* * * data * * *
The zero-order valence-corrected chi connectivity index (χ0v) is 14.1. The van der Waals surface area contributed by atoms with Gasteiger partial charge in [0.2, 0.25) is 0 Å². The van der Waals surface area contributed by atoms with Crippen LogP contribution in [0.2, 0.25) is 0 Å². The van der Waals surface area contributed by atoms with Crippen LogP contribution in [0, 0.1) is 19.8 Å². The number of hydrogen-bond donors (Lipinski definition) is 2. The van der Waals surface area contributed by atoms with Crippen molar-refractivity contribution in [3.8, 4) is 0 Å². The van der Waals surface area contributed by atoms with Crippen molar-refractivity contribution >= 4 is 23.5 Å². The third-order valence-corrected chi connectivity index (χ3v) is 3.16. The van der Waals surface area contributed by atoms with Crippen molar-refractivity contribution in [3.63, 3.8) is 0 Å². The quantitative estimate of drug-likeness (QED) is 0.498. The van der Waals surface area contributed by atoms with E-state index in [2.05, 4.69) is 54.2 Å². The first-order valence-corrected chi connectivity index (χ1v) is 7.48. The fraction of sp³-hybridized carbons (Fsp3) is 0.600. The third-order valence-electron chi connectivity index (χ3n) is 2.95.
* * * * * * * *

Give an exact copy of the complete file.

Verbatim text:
The zero-order valence-corrected chi connectivity index (χ0v) is 14.1. The van der Waals surface area contributed by atoms with Gasteiger partial charge in [0.2, 0.25) is 0 Å². The van der Waals surface area contributed by atoms with Crippen LogP contribution in [0.2, 0.25) is 0 Å². The van der Waals surface area contributed by atoms with Crippen LogP contribution in [0, 0.1) is 19.8 Å². The number of hydrogen-bond donors (Lipinski definition) is 2. The van der Waals surface area contributed by atoms with Crippen molar-refractivity contribution in [3.8, 4) is 0 Å². The van der Waals surface area contributed by atoms with Crippen molar-refractivity contribution >= 4 is 23.5 Å². The third-order valence-corrected chi connectivity index (χ3v) is 3.16. The van der Waals surface area contributed by atoms with Crippen molar-refractivity contribution in [3.63, 3.8) is 0 Å². The quantitative estimate of drug-likeness (QED) is 0.498. The van der Waals surface area contributed by atoms with E-state index in [2.05, 4.69) is 54.2 Å². The first-order valence-corrected chi connectivity index (χ1v) is 7.48. The fraction of sp³-hybridized carbons (Fsp3) is 0.600. The third-order valence-electron chi connectivity index (χ3n) is 2.95.